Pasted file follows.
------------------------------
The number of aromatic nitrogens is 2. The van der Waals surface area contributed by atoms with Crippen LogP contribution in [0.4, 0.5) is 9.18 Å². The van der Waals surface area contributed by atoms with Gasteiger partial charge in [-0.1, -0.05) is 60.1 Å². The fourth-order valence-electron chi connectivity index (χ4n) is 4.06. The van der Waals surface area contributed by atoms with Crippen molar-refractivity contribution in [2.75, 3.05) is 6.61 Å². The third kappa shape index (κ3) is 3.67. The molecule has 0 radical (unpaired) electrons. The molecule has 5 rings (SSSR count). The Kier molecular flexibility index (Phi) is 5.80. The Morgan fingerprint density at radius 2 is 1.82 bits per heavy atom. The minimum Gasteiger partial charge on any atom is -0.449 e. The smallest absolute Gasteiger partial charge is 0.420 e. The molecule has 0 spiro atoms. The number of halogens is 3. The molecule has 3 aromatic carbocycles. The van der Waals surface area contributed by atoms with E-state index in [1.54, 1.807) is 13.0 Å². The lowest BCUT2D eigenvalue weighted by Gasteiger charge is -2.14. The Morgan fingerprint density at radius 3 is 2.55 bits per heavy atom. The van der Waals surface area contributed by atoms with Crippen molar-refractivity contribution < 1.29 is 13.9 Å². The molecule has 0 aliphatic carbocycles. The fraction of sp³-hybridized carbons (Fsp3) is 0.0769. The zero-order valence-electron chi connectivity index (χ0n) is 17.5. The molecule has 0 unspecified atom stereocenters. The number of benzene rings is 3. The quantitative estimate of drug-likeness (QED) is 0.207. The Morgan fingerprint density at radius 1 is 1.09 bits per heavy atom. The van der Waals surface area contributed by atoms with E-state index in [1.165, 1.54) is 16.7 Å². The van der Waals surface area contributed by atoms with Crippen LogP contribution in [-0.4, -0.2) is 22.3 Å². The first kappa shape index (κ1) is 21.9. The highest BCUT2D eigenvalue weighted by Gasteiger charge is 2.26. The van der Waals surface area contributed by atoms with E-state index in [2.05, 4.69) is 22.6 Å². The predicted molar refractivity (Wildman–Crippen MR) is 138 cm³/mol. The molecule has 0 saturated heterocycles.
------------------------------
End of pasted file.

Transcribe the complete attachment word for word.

The number of aromatic nitrogens is 2. The van der Waals surface area contributed by atoms with Crippen LogP contribution in [0.4, 0.5) is 9.18 Å². The van der Waals surface area contributed by atoms with Gasteiger partial charge in [-0.1, -0.05) is 60.1 Å². The fourth-order valence-electron chi connectivity index (χ4n) is 4.06. The van der Waals surface area contributed by atoms with Crippen molar-refractivity contribution in [2.75, 3.05) is 6.61 Å². The third kappa shape index (κ3) is 3.67. The molecule has 0 radical (unpaired) electrons. The molecule has 5 rings (SSSR count). The Kier molecular flexibility index (Phi) is 5.80. The Morgan fingerprint density at radius 2 is 1.82 bits per heavy atom. The minimum Gasteiger partial charge on any atom is -0.449 e. The smallest absolute Gasteiger partial charge is 0.420 e. The molecule has 0 spiro atoms. The number of halogens is 3. The molecule has 3 aromatic carbocycles. The van der Waals surface area contributed by atoms with E-state index in [1.54, 1.807) is 13.0 Å². The lowest BCUT2D eigenvalue weighted by Gasteiger charge is -2.14. The Morgan fingerprint density at radius 3 is 2.55 bits per heavy atom. The van der Waals surface area contributed by atoms with Crippen molar-refractivity contribution < 1.29 is 13.9 Å². The molecule has 0 aliphatic carbocycles. The fraction of sp³-hybridized carbons (Fsp3) is 0.0769. The zero-order valence-electron chi connectivity index (χ0n) is 17.5. The molecule has 0 unspecified atom stereocenters. The number of benzene rings is 3. The quantitative estimate of drug-likeness (QED) is 0.207. The Morgan fingerprint density at radius 1 is 1.09 bits per heavy atom. The van der Waals surface area contributed by atoms with E-state index in [1.165, 1.54) is 16.7 Å². The van der Waals surface area contributed by atoms with Crippen LogP contribution in [-0.4, -0.2) is 22.3 Å². The first kappa shape index (κ1) is 21.9. The highest BCUT2D eigenvalue weighted by Gasteiger charge is 2.26. The van der Waals surface area contributed by atoms with E-state index in [2.05, 4.69) is 22.6 Å². The predicted molar refractivity (Wildman–Crippen MR) is 138 cm³/mol. The molecule has 0 saturated heterocycles.